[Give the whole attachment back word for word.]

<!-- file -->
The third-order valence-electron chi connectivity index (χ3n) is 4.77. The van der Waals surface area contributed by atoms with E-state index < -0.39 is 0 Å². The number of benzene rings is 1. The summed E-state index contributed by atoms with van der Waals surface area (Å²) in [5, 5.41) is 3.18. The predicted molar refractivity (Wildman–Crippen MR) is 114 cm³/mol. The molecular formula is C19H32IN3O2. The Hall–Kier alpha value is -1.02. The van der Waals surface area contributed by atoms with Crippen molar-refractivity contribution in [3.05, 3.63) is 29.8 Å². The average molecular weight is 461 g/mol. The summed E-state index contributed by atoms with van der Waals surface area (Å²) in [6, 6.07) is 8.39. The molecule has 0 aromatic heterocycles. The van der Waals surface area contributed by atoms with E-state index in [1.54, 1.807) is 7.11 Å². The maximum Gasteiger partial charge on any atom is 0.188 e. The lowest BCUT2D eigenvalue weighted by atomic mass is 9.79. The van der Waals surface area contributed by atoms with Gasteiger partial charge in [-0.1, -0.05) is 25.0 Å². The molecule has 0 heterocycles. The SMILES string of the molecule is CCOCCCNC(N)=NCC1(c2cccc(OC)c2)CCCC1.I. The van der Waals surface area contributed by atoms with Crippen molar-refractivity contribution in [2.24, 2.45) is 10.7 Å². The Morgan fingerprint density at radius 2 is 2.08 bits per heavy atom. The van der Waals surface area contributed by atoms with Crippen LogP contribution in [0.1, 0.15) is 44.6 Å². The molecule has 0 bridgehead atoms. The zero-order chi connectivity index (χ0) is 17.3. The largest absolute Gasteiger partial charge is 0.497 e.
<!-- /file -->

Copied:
The third-order valence-electron chi connectivity index (χ3n) is 4.77. The van der Waals surface area contributed by atoms with E-state index < -0.39 is 0 Å². The number of benzene rings is 1. The summed E-state index contributed by atoms with van der Waals surface area (Å²) in [5, 5.41) is 3.18. The predicted molar refractivity (Wildman–Crippen MR) is 114 cm³/mol. The molecular formula is C19H32IN3O2. The Hall–Kier alpha value is -1.02. The van der Waals surface area contributed by atoms with Crippen molar-refractivity contribution in [3.05, 3.63) is 29.8 Å². The average molecular weight is 461 g/mol. The summed E-state index contributed by atoms with van der Waals surface area (Å²) in [6, 6.07) is 8.39. The molecule has 0 aromatic heterocycles. The van der Waals surface area contributed by atoms with E-state index in [1.54, 1.807) is 7.11 Å². The maximum Gasteiger partial charge on any atom is 0.188 e. The lowest BCUT2D eigenvalue weighted by atomic mass is 9.79. The van der Waals surface area contributed by atoms with Gasteiger partial charge in [-0.1, -0.05) is 25.0 Å². The molecule has 0 heterocycles. The SMILES string of the molecule is CCOCCCNC(N)=NCC1(c2cccc(OC)c2)CCCC1.I. The van der Waals surface area contributed by atoms with Crippen molar-refractivity contribution in [2.24, 2.45) is 10.7 Å². The Morgan fingerprint density at radius 2 is 2.08 bits per heavy atom. The van der Waals surface area contributed by atoms with Crippen LogP contribution in [0.1, 0.15) is 44.6 Å². The molecule has 0 bridgehead atoms. The zero-order chi connectivity index (χ0) is 17.3. The largest absolute Gasteiger partial charge is 0.497 e.